In the New Testament, the word " disciple" was used to describe Christ's followers much more than the word "Christian." Jesus commanded the church to make disciples, not just evangelize the lost (Matthew 28:19). In spite of this lopsided focus, discipleship is not always the norm in the contemporary church.
The following 11 indispensable principles are things I have learned as a disciple maker for almost four decades.
1. Disciple making is re-parenting. In this day and age of broken families, many new believers have no reference for submitting to authority, understanding a Father's love, covenant keeping and having a godly household. Since the church is a family of families and functions as the household of God, a primary function of a church in certain contexts should be to "re-parent" new believers, which is usually a very long process. Consequently, in order to make disciples, a pastor has to sometimes function as a spiritual parent as well as a preacher.
2. Don't focus on crowds, marketing and budgets. Many contemporary churches primarily focus on gathering crowds through marketing and providing a great Sunday experience. However, in order to make disciples, churches need to prioritize pouring into serious believers that are committed to the cause of Christ. The church will advance the kingdom through a holy minority, not through a compromised majority!
3. Be people based more than program based. Disciple making cannot be done merely with an institutional program, it cannot take place only from the pulpit or with a weekly event. Paul the apostle not only preached the gospel but also poured his life into the disciples (1 Thess. 2:7). Disciples do life together, not just meetings and Bible studies together.
4. Have a relational more than an institutional paradigm
Along with the previous point, serious disciple makers have a very informal approach with those they are mentoring and do not merely rely upon formal church structures. Many pastors attempt to make disciples merely by sending potential leaders away to Bible school or by creating a Bible institute within their church. These methods may be good for giving people head knowledge but will not produce mature spiritual sons and daughters. Giving head knowledge without a personal connection affirms a worldly construct that can result in creating gifted leaders without godly character.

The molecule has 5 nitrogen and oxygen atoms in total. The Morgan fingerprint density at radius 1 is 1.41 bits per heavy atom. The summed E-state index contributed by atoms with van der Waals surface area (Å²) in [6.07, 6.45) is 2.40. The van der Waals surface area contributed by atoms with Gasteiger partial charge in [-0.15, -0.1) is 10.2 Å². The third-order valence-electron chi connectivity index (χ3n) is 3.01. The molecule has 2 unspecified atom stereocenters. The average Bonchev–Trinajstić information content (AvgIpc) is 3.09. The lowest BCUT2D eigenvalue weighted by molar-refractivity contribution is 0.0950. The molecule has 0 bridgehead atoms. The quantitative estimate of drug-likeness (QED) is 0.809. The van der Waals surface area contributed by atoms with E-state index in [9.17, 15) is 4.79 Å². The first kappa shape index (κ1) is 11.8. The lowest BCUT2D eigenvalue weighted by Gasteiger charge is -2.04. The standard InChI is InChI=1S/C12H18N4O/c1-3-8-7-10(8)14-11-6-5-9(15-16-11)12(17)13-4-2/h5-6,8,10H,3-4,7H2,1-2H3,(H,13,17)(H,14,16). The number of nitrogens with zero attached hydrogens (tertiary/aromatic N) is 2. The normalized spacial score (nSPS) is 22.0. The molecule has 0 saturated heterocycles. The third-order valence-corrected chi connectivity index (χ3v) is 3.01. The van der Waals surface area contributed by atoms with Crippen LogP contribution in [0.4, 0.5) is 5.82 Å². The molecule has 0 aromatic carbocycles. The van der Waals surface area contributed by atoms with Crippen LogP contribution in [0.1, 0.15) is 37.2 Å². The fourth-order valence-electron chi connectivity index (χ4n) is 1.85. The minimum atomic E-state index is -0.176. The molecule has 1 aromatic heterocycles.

5. Adopt the New Testament pattern for church life. The New Testament pattern for church involves a lead pastor who is committed to one region until enough leaders are raised up to maintain the congregation. The assignment of the lead pastor is based upon the leading of the Lord and not politics and bureaucracy. The New Testament model for church also makes room for elders and deacons to be developed in addition to the lead pastor; hence, the lead pastor doesn't have to do all the work of the ministry.
6. Espouse church life rather than a religious church culture. Many church contexts are so religious that it doesn't engender genuine relationships necessary for disciple making. Religious cultures in congregations produce superficial relationships, church politics and hypocrisy in the followers rather than true disciples. Since we cannot disconnect the relational dynamic from disciple making, a religious spirit is one sure fire way to hinder a disciple making culture in a congregation.